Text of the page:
Posttreatment follow-up is a staple of oncologic practice. Clinicians have traditionally presumed that close surveillance improves clinical outcome. However, new evidence reveals that frequent, procedure-intensive follow-up may provide no more significant benefit to patients than simpler approaches. Several recent consensus recommendations from major oncology organizations support this theory. Published surveys of clinician and institutional follow-up policies reveal significant variations in practice, with many providers continuing to use costly, unproven regimens. This review highlights current data on follow-up care for three common cancers - breast, colorectal, and prostate. These data suggest an acute need for changes leading to more rational, consistent, and efficient follow-up practices.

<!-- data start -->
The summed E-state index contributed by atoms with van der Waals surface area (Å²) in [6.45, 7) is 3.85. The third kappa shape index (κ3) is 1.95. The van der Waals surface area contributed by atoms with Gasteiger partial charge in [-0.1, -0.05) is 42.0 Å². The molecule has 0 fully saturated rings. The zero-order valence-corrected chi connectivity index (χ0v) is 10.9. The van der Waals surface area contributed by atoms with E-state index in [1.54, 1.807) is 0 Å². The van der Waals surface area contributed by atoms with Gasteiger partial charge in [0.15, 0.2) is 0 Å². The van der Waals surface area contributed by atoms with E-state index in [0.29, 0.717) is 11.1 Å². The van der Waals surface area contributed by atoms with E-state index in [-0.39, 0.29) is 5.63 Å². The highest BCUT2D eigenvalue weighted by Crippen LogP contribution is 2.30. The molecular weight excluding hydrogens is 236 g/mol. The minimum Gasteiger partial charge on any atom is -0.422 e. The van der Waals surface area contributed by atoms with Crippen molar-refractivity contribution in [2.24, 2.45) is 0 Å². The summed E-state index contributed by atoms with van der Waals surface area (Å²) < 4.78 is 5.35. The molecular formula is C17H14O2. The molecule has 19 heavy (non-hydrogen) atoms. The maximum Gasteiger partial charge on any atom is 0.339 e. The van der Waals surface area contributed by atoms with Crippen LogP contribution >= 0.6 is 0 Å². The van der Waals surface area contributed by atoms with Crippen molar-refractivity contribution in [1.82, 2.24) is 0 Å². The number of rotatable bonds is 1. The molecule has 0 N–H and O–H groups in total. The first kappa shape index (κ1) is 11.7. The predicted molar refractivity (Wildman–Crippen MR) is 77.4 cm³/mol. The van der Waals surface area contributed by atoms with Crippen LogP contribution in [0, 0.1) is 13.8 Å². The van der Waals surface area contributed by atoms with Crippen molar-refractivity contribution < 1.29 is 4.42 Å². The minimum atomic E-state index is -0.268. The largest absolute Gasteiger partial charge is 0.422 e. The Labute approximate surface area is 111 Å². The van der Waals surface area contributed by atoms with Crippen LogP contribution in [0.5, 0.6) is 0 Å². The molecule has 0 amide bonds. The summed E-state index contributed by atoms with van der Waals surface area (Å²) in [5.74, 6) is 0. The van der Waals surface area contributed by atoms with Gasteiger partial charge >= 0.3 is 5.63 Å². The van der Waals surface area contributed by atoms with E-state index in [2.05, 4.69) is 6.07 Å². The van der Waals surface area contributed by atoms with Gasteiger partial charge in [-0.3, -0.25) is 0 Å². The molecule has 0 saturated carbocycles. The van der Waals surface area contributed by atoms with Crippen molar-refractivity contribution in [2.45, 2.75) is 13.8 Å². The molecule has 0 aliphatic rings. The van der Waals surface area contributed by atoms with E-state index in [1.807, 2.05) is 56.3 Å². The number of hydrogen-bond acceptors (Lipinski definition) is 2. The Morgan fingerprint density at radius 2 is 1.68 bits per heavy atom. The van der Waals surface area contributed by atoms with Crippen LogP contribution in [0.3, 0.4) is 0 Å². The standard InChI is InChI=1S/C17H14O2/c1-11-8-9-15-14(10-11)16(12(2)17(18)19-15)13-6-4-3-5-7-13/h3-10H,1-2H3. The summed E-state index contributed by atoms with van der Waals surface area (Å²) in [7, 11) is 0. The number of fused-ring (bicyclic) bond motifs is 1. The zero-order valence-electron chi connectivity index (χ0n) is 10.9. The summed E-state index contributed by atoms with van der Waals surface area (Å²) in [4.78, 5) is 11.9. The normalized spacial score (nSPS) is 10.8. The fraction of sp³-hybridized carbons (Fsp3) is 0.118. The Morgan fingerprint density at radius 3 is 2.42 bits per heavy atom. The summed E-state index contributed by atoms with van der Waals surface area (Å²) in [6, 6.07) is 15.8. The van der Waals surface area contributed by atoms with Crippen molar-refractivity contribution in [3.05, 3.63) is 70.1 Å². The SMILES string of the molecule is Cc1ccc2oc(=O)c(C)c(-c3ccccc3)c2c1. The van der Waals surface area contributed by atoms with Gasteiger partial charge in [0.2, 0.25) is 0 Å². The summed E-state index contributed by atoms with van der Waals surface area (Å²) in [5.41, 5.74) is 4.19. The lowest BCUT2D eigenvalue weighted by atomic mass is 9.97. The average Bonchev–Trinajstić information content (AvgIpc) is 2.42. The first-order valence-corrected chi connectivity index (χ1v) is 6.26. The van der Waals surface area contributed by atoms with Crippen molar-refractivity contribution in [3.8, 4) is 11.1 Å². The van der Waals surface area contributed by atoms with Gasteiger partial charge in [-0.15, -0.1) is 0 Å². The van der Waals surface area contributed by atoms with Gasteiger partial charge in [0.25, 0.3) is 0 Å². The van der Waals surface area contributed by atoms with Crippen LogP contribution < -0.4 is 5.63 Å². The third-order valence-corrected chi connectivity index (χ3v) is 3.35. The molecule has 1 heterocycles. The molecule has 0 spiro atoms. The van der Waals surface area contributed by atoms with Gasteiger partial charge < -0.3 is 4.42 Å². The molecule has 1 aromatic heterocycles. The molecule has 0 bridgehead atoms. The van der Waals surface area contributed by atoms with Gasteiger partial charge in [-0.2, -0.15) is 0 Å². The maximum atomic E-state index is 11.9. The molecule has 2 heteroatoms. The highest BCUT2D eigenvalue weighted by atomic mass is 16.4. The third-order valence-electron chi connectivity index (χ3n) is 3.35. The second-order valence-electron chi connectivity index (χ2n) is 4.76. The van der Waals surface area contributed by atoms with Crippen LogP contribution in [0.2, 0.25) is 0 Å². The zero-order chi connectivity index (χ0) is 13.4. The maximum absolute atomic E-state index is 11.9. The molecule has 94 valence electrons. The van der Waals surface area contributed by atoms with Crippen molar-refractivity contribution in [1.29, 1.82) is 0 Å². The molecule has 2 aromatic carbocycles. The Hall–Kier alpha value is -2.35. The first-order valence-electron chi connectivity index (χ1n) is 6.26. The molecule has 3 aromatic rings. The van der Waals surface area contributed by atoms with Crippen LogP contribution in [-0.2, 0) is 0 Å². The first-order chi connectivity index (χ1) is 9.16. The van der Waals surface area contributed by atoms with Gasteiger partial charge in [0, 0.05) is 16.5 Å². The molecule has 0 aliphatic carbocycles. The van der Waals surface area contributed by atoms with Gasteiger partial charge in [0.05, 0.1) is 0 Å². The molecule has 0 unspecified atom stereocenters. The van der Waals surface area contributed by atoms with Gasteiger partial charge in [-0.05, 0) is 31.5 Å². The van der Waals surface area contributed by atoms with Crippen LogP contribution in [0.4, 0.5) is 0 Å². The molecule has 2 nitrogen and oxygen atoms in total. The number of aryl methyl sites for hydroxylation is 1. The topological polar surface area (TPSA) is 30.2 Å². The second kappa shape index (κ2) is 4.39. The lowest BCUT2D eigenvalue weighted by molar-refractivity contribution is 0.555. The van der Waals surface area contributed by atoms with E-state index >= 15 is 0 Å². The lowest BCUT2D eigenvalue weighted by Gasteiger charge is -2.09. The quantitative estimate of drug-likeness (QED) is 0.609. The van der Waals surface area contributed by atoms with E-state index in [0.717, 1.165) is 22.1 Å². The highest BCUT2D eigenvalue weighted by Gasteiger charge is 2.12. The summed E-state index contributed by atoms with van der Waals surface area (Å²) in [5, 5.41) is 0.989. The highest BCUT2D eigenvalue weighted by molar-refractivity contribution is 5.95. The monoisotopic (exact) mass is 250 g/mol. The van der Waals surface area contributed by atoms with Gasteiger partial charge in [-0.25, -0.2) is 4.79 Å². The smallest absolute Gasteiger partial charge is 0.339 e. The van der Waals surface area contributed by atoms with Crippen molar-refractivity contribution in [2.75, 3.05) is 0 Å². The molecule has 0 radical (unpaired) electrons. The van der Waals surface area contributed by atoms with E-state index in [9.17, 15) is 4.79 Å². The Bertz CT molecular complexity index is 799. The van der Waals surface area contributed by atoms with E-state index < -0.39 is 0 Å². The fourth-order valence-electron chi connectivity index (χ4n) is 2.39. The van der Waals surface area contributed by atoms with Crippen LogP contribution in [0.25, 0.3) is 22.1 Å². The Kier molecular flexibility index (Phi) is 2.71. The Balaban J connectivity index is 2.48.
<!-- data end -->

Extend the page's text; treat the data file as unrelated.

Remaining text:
|Original language||English (US)|
|Number of pages||9|
|State||Published - 2000|
ASJC Scopus subject areas
- Cancer Research